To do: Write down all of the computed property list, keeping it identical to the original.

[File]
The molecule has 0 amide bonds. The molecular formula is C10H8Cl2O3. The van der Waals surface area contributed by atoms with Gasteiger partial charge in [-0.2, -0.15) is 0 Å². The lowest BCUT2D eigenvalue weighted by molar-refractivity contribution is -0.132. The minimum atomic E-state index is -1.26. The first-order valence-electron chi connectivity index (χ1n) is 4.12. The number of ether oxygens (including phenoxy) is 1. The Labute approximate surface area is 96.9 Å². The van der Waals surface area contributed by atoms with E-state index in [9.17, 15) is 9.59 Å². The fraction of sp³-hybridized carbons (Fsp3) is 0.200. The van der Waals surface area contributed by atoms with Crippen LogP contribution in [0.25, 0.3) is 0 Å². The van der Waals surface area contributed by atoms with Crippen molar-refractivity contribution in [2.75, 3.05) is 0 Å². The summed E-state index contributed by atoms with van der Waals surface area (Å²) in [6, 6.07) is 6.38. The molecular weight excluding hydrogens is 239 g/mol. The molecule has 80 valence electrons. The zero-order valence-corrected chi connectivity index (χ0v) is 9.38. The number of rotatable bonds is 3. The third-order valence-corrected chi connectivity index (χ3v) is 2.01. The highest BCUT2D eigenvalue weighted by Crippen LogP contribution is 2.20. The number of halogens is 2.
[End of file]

The molecule has 0 amide bonds. The molecular formula is C10H8Cl2O3. The van der Waals surface area contributed by atoms with Gasteiger partial charge in [-0.2, -0.15) is 0 Å². The lowest BCUT2D eigenvalue weighted by molar-refractivity contribution is -0.132. The minimum atomic E-state index is -1.26. The first-order valence-electron chi connectivity index (χ1n) is 4.12. The number of ether oxygens (including phenoxy) is 1. The Labute approximate surface area is 96.9 Å². The van der Waals surface area contributed by atoms with E-state index in [9.17, 15) is 9.59 Å². The fraction of sp³-hybridized carbons (Fsp3) is 0.200. The van der Waals surface area contributed by atoms with Crippen LogP contribution in [0.25, 0.3) is 0 Å². The van der Waals surface area contributed by atoms with Crippen molar-refractivity contribution in [2.75, 3.05) is 0 Å². The summed E-state index contributed by atoms with van der Waals surface area (Å²) in [6, 6.07) is 6.38. The molecular weight excluding hydrogens is 239 g/mol. The molecule has 80 valence electrons. The zero-order valence-corrected chi connectivity index (χ0v) is 9.38. The number of rotatable bonds is 3. The third-order valence-corrected chi connectivity index (χ3v) is 2.01. The highest BCUT2D eigenvalue weighted by Crippen LogP contribution is 2.20. The number of halogens is 2.